France. Early on Zinedine Zidane and his multiculti teammates caught catcalls from French neo-fascist Jean-Marie Le Pen and indifference from the rest of France. But by the time the Algerian-born Zidane headed home the game winners in a stunning World Cup upset of mighty Brazil, indifference had been turned into amour fou— prompting the biggest party on the Champs-Elysee since World War II.

Czech Republic. With that break-dancing Gumby, Dominik Hasek, stopping everything in sight, the Czech hockey team brought home the gold. Along the way, the Czechs stopped the U.S., Canadian, and Russian teams, each of which was stocked with topflight NHL players. No matter, the Czechs had the Dominator. His sprawling, twisting, blind save of an Eric Lindros penalty shot in the game-deciding shoot-out with Canada was the tournament's signature moment.


Worst Sports Figure of 1998

David Stern and the NBA Owners. It was a lockout, after all, not a strike. The owners claim that some teams are losing money. Well, if they can't make it on 43 percent of $2 billion, what they've got is a revenue distribution problem, not a salary problem. Besides, who says the owners should even get 43 percent? The players bring in all the money. No one pays to see Stern or Knicks owner Chuck Dolan or any other short, fat rich guys run up and down the court.

Runners-Up:

Rudy Giuliani. He's got great seats anytime he wants, he gets to go in the clubhouse on a moment's notice, and his office houses the last two Yankee World Series trophies. So what's the world's most infamous Yankee fan got to gain by building a new stadium for the Bombers? (Real estate contributions for a future campaign, perhaps?) Either way, bleacher seats are sure to be a lot more than $7 in Giuliani Field at Trump Park.

Patrick Ewing. Someone take away his cell phone, please. And while you're at it, take away his eight-figure salary and all his savings and let Patrick see what it's like to "survive." Ewing, when not mucking up the Knicks playoff run with a postseason "comeback," was demonstrating a considerable lack of tact as president of the NBAPA. His fellow players may deserve a fairer shake from the billionaire owners, but with Ewing at the helm, somehow even a 10-day contract, minimum-salary guy ended up looking like a greedy bastard.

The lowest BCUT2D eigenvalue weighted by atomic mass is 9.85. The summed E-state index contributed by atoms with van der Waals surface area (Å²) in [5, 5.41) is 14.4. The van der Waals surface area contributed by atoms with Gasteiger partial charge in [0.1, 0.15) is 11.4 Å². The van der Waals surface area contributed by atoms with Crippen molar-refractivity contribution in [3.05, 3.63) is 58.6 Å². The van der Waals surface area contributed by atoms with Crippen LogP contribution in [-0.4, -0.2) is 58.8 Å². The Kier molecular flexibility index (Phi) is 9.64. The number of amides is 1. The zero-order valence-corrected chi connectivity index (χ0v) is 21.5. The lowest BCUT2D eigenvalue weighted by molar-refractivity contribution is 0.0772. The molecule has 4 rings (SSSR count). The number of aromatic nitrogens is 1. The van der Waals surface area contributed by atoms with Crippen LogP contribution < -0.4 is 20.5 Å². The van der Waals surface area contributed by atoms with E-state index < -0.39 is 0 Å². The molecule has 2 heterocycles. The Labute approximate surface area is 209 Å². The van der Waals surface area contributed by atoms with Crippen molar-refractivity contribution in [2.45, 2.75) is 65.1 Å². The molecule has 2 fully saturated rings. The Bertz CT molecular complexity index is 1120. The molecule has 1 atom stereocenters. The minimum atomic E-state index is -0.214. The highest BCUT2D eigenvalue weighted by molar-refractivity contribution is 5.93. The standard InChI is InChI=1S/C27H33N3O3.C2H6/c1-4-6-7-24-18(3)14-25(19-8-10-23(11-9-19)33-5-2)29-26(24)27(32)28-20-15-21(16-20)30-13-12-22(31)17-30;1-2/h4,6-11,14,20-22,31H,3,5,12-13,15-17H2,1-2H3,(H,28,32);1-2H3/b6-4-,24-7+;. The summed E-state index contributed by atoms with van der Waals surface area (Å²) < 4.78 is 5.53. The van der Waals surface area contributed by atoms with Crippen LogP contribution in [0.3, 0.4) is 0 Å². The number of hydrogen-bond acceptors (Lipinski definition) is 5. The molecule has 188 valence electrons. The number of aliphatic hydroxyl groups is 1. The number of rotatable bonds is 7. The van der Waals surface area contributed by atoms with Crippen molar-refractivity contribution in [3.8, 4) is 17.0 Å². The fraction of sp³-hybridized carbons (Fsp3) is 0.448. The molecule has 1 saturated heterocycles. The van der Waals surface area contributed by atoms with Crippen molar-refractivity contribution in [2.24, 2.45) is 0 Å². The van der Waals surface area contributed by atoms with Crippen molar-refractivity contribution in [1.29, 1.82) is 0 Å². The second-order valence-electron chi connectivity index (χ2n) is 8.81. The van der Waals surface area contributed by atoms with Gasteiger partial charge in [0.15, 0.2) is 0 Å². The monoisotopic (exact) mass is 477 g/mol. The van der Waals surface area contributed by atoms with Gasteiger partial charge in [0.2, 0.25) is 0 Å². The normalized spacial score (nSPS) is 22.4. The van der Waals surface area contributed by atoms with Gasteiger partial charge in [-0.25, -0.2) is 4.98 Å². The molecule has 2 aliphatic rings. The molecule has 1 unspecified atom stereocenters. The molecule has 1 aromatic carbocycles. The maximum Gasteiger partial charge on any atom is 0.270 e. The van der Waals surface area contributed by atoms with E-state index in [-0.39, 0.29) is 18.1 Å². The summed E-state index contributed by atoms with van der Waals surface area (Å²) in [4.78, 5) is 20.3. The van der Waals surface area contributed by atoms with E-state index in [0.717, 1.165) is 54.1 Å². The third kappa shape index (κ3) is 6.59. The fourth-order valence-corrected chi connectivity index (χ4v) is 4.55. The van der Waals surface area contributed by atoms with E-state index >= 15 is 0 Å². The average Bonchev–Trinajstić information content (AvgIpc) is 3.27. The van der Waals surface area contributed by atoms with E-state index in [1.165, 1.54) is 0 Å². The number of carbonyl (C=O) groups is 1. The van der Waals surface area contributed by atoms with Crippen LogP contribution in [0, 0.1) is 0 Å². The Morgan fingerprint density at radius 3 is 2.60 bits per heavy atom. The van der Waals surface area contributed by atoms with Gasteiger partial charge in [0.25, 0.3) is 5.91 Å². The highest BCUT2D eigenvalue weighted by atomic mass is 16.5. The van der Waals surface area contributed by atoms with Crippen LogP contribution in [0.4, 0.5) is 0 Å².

1998 Village Voice Sportswriters Poll Results

Here are the vote totals for the Seventh Annual Sportswriters Poll. Everyone who contributed to the Voice sports section in 1998 was asked to vote for a first-, second-, and third-place finisher in each of the poll's four categories (57 contributors responded). A first-place vote was worth four points, a second-place vote two points, and a third-place vote one point. Below, the vote getters, preceded by the number of points they received.

Female Sports Figure of 1998

56 Chamique Holdsclaw, basketball
50 Cammi Granato, hockey
49 Se Ri Pak, golf
43 Marion Jones, track
29 Cynthia Cooper, basketball
26 Lindsay Davenport, tennis
20 Picabo Street, skiing
15 Venus Williams, tennis
10 Ila Borders, baseball
10 Martina Hingis, tennis
10 Pat Summitt, basketball coaching
8 Teresa Edwards, basketball
8 Florence Griffith Joyner, track legend
8 Teresa Weatherspoon, basketball
6 Jackie Joyner-Kersee, track
6 Sang Lan, gymnastics/injury survivor
6 Billie Jean King, tennis/activism
5 Franca Fiacconi, marathon
5 Dominique Moceanu, gymnastics*
5 Nykesha Sales, basketball
4 Pasha Grishuk, ice dancing
4 Mia Hamm, soccer
4 Ann Trason, ultra marathon
4 Hayley Wickenheiser, hockey
2 Kisha Ford, basketball
2 Yolanda Griffith, basketball
2 Michelle Kwan, figure skating
2 Tegla Loroupe, marathon
2 Lucia Rijker, boxing
2 Katja Seizinger, skiing
2 Serena Williams, tennis
1 Svetlana Abrosimova, basketball
1 Jenny Chuasiriporn, golf
1 Julie Foudy, soccer/broadcasting
1 Anna Kournikova, tennis*
1 Lisa Leslie, basketball
1 Shannon Strong, lumberjill
1 Sarah Tueting, hockey

*Also received votes for Worst Sports Figure

Male Sports Figure of 1998

77.5 Sammy Sosa, baseball
67.5 Mark McGwire, baseball*
40 Casey Martin, golf/activism
39 Dominik Hasek, hockey
22 Ricky Williams, football
22 Joe Torre, baseball managing
21 Zinedine Zidane, soccer
12 Doug Flutie, football
8 Michael Jordan, basketball*
8 Hermann Maier, skiing
7 Randall Cunningham, football